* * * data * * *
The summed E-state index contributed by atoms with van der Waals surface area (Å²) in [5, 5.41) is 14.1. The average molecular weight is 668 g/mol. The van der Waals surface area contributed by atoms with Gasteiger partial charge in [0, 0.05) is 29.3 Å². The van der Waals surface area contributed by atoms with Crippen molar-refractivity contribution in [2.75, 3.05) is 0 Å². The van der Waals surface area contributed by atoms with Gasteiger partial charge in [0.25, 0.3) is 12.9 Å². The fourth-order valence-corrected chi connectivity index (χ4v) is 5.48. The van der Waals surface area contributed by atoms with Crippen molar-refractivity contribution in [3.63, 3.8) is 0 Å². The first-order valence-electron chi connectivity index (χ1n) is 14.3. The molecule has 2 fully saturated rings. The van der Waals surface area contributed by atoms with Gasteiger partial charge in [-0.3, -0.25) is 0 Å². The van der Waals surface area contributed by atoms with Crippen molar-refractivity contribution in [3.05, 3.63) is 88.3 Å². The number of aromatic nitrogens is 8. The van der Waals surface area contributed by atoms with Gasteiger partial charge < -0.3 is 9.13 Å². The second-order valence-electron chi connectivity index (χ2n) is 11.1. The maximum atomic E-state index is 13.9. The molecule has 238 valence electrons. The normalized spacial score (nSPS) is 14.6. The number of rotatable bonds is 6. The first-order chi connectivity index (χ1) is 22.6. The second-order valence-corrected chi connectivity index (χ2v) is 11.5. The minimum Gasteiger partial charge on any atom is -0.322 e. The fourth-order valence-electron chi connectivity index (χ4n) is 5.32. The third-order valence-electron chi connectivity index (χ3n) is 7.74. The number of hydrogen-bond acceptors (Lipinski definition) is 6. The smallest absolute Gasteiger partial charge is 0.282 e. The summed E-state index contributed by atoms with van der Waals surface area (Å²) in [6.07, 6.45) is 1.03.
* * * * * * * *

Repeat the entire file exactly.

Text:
The summed E-state index contributed by atoms with van der Waals surface area (Å²) in [5, 5.41) is 14.1. The average molecular weight is 668 g/mol. The van der Waals surface area contributed by atoms with Gasteiger partial charge in [0, 0.05) is 29.3 Å². The van der Waals surface area contributed by atoms with Crippen molar-refractivity contribution in [2.75, 3.05) is 0 Å². The van der Waals surface area contributed by atoms with Gasteiger partial charge in [0.25, 0.3) is 12.9 Å². The fourth-order valence-corrected chi connectivity index (χ4v) is 5.48. The van der Waals surface area contributed by atoms with Crippen molar-refractivity contribution in [3.63, 3.8) is 0 Å². The first-order valence-electron chi connectivity index (χ1n) is 14.3. The molecule has 2 fully saturated rings. The van der Waals surface area contributed by atoms with Gasteiger partial charge in [-0.3, -0.25) is 0 Å². The van der Waals surface area contributed by atoms with Crippen molar-refractivity contribution in [3.05, 3.63) is 88.3 Å². The number of aromatic nitrogens is 8. The van der Waals surface area contributed by atoms with Gasteiger partial charge < -0.3 is 9.13 Å². The second-order valence-electron chi connectivity index (χ2n) is 11.1. The maximum atomic E-state index is 13.9. The molecule has 238 valence electrons. The normalized spacial score (nSPS) is 14.6. The number of rotatable bonds is 6. The first-order chi connectivity index (χ1) is 22.6. The second-order valence-corrected chi connectivity index (χ2v) is 11.5. The minimum Gasteiger partial charge on any atom is -0.322 e. The fourth-order valence-electron chi connectivity index (χ4n) is 5.32. The third-order valence-electron chi connectivity index (χ3n) is 7.74. The number of hydrogen-bond acceptors (Lipinski definition) is 6. The smallest absolute Gasteiger partial charge is 0.282 e. The summed E-state index contributed by atoms with van der Waals surface area (Å²) in [6.07, 6.45) is 1.03.